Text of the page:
How to detect emotions remotely with wireless signals
MIT researchers have developed “EQ-Radio,” a device that can detect a person’s emotions using wireless signals. By measuring subtle changes in breathing and heart rhythms, EQ-Radio is 87 percent accurate at detecting if a person is excited, happy, angry or sad, and can do so without on-body sensors, say researchers.
MIT professor and project lead Dina Katabi of MIT’s Computer Science and Artificial Intelligence Laboratory (CSAIL) envisions the system being used in health care and testing viewers’ reactions to ads or movies in real time.
Using wireless signals reflected off people’s bodies, the device measures heartbeats as accurately as an ECG monitor, with a margin of error of approximately 0.3 percent, according to the researchers. It then studies the waveforms within each heartbeat to match a person’s behavior to how they previously acted in one of the four emotion-states.
The team will present the work next month at the Association of Computing Machinery’s International Conference on Mobile Computing and Networking (MobiCom).
EQ-Radio sends wireless signals that reflect off of a person’s body and back to the device. To detect emotions, its beat-extraction algorithms break the reflections into individual heartbeats and analyze the small variations in heartbeat intervals to determine their levels of arousal and positive affect.
These measurements are what allow EQ-Radio to detect emotion. For example, a person whose signals correlate to low arousal and negative affect is more likely to tagged as sad, while someone whose signals correlate to high arousal and positive affect would likely be tagged as excited.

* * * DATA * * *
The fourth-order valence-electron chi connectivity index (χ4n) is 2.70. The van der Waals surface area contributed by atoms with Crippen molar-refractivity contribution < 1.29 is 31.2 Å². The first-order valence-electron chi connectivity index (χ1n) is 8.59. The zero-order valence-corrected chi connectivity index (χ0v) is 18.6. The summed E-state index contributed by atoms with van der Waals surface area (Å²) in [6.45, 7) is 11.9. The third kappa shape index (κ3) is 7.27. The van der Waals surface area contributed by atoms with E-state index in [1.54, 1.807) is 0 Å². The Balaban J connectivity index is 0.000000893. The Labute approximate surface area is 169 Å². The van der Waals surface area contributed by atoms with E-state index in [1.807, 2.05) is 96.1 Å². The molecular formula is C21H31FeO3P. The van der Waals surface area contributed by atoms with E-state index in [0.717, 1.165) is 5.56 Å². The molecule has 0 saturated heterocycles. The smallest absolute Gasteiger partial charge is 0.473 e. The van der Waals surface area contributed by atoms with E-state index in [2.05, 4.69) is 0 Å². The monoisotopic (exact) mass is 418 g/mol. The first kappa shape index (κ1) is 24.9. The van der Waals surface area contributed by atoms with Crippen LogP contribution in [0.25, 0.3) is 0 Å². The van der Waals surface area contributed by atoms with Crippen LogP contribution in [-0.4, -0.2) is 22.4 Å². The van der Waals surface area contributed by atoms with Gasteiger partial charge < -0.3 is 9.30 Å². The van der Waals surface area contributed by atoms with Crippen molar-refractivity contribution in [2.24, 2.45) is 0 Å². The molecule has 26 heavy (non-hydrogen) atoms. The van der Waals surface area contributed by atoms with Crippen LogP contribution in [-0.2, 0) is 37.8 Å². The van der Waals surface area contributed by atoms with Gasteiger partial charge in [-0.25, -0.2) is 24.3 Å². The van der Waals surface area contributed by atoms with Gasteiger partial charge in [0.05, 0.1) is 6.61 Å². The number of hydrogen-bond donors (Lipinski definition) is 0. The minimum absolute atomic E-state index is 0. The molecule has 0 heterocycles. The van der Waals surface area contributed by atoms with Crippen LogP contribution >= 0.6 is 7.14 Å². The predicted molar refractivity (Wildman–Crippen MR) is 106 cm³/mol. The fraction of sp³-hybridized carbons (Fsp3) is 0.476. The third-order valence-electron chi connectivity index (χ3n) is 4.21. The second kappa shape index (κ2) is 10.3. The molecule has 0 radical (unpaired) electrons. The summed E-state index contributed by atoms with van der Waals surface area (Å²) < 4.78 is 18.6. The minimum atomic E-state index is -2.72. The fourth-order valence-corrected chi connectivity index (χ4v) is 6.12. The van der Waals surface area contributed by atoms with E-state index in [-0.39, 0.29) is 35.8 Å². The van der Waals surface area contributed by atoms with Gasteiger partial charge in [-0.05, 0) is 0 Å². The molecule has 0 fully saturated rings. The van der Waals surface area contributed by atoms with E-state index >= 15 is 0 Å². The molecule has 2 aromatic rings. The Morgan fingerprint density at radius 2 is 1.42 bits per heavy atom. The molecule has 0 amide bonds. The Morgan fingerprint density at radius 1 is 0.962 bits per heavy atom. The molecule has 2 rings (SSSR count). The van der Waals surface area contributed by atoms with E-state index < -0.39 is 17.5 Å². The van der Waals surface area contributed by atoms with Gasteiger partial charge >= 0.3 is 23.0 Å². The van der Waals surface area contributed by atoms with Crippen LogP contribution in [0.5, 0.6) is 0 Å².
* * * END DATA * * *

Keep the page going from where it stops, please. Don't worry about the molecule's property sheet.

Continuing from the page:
The exact correlations vary from person to person, but are consistent enough that EQ-Radio could detect emotions with 70 percent accuracy even when it hadn’t previously measured the target person’s heartbeat. In the future it could be used for non-invasive health monitoring and diagnostic settings.
For the experiments, subjects used videos or music to recall a series of memories that each evoked one the four emotions, as well as a no-emotion baseline. Trained just on those five sets of two-minute videos, EQ-Radio could then accurately classify the person’s behavior among the four emotions 87 percent of the time.
One of the challenges was to tune out irrelevant data. To get individual heartbeats, for example, the team had to dampen the breathing, since the distance that a person’s chest moves from breathing is much greater than the distance that their heart moves to beat.
To do so, the team focused on wireless signals that are based on acceleration rather than distance traveled, since the rise and fall of the chest with each breath tends to be much more consistent, and, therefore, have a lower acceleration, than the motion of the heartbeat.